In it, but not of it. TPM DC
Democrats had already made attacks on tax breaks for oil companies a central part of their political strategy going into budget talks given the unpopularity of the industry amid high gas prices, but they have stepped up their rhetoric even further since Speaker John Boehner (R-OH) suggested in an interview last month that he might be open to ending the subsidies as part of a deficit reduction plan. Republican leaders have since indicated that they likely would not support getting rid the tax breaks as a standalone measure, but as part of a broader tax reform deal that lowered corporate rates.
Bolstering Reid's morning speech, a group of Senate Democrats including Bob Menendez, (D-NJ), Claire McCaskill (D-MO), and Sherrod Brown (D-OH), and Jon Tester (D-MT). held a press conference on Tuesday to debut the "Close Big Oil Tax Loopholes Act," which would end subsidies to the five largest oil companies. All four face competitive re-election contests next year.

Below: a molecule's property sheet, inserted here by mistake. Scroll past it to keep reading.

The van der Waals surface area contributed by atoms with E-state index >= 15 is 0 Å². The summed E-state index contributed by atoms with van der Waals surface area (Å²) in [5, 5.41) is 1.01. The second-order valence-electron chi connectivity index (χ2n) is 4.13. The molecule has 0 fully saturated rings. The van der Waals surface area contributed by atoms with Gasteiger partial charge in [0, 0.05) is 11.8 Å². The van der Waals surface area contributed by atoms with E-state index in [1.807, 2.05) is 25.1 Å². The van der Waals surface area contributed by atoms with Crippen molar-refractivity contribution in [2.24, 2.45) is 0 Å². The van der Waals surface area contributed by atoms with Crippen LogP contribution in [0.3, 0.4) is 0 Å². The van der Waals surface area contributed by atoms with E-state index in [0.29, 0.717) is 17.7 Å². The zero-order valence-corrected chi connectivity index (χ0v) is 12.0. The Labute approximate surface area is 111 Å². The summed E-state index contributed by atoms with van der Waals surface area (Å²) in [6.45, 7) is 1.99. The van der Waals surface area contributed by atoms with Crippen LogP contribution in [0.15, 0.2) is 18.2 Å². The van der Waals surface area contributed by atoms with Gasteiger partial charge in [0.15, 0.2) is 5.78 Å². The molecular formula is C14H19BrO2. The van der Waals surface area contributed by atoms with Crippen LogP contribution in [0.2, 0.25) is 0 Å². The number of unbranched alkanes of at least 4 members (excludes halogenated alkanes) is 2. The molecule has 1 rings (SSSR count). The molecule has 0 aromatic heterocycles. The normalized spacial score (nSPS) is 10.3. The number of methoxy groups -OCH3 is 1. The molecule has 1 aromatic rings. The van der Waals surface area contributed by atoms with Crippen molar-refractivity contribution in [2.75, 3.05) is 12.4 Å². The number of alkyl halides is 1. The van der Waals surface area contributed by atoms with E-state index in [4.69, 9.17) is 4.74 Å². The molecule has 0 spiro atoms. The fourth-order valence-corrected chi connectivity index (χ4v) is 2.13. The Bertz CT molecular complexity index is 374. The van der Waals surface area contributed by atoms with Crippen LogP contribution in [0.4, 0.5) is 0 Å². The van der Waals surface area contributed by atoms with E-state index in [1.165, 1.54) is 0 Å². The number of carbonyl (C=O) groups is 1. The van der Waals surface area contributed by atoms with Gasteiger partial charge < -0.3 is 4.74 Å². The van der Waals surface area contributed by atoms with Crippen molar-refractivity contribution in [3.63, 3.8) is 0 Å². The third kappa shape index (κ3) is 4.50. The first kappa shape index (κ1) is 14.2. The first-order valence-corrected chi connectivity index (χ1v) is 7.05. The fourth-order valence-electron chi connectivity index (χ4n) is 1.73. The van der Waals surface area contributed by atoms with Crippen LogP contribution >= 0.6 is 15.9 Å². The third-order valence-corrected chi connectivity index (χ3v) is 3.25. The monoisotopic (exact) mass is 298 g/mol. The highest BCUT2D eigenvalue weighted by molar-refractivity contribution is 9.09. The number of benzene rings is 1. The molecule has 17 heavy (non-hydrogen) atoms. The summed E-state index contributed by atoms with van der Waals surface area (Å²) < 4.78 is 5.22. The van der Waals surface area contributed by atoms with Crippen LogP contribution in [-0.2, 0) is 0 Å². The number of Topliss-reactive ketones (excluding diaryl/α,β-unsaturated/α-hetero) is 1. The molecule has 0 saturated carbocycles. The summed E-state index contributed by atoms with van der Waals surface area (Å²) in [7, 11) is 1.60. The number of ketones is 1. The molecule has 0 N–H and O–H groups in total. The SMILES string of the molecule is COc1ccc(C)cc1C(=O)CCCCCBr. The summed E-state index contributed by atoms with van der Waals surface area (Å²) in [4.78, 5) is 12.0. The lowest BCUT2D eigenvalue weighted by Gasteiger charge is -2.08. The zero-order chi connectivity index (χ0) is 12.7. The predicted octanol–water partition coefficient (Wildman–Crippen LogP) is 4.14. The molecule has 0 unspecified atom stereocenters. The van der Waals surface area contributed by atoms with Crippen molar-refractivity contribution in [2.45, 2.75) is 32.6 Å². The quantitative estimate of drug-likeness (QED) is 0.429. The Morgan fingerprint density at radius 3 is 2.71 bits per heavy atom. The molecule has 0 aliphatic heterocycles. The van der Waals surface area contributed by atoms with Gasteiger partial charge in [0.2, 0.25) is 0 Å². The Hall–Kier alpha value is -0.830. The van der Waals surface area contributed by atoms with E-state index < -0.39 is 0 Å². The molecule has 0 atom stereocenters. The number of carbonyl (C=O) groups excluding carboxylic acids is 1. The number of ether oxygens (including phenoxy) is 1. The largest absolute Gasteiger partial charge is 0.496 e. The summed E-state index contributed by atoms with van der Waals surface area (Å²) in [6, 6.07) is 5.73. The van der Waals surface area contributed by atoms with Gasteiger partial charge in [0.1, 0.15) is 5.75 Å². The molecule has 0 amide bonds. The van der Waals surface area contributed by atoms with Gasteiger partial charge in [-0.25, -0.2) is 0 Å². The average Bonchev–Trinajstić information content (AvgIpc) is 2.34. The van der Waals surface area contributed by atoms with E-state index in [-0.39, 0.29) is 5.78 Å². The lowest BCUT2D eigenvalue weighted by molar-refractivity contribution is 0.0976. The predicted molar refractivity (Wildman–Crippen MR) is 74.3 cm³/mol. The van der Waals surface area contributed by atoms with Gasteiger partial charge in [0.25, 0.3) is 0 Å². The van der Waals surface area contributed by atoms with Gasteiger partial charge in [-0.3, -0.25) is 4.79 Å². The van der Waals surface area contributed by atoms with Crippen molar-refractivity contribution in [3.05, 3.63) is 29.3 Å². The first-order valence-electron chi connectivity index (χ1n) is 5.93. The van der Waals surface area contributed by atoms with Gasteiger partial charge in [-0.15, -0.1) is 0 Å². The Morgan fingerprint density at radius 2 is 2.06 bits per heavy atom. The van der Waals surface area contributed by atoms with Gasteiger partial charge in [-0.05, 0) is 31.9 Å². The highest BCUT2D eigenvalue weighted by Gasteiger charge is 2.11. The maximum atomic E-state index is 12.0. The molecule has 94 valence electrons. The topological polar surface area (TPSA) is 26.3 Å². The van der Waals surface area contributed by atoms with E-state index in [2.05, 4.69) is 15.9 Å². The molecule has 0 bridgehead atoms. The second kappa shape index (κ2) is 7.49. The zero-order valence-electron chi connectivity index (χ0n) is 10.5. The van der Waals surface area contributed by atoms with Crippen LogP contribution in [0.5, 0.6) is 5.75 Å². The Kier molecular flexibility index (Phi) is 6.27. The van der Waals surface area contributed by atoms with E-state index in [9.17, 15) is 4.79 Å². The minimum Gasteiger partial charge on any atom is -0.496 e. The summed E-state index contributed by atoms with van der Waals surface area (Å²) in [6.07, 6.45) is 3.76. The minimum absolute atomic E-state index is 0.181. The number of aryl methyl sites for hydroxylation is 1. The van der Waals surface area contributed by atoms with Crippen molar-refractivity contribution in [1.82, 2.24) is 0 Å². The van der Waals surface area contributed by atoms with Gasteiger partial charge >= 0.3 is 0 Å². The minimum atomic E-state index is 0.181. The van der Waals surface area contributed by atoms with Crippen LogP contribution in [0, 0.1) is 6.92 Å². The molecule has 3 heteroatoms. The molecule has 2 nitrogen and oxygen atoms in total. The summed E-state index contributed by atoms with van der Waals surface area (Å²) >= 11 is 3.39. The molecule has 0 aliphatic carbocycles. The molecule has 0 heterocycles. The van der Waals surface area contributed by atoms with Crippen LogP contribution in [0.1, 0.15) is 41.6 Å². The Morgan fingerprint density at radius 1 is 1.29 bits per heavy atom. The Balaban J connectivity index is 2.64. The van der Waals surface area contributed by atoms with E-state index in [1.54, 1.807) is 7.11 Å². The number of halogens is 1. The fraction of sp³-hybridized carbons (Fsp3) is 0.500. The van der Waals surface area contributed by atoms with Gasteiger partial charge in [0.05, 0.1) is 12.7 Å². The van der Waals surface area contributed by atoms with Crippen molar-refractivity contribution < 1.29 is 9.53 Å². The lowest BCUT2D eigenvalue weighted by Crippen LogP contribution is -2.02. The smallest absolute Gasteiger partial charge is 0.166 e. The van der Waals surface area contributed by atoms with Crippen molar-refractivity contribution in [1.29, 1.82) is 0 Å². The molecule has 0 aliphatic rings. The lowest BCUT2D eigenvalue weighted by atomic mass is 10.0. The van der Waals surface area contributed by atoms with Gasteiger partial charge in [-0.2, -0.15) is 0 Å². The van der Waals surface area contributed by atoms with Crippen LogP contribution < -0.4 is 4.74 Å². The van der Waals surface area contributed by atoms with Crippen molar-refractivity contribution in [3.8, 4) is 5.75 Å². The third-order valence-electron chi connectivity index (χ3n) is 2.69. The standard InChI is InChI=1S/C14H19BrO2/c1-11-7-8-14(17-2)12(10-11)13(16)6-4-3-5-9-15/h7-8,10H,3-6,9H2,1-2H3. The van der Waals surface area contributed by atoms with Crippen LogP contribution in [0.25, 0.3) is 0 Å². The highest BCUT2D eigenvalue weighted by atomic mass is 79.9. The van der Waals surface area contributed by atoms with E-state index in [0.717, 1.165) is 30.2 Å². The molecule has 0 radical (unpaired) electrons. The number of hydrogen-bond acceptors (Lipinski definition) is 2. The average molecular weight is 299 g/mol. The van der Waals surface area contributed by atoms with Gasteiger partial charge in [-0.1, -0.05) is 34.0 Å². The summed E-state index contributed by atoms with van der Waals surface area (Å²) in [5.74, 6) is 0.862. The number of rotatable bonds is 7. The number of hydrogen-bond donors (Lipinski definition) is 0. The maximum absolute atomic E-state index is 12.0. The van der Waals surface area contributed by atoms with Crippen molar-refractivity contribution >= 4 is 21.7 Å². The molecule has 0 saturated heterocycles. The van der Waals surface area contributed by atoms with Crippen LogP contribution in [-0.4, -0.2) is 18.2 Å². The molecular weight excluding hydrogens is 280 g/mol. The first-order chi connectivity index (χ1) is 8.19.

"There is more hot air around this building about deficit reduction than any other topic right now," McCaskill said at the event. "If we cannot end subsidies to the five biggest most profitable corporations in the history of the planet that come from the federal taxpayer, than I don't think anyone should be talking about deficit reduction."
"It's bad enough that Ohioans have to pay more than $4.00 a gallon at the gas pump. They shouldn't need to subsidize the oil industry through the tax code as well," Sen. Sherrod Brown (D-OH) said in a statement.
Democrats will get another crack at big oil on Thursday, when Sen. Max Baucus (D-MT) holds a Finance Committee hearing on ending industry incentives.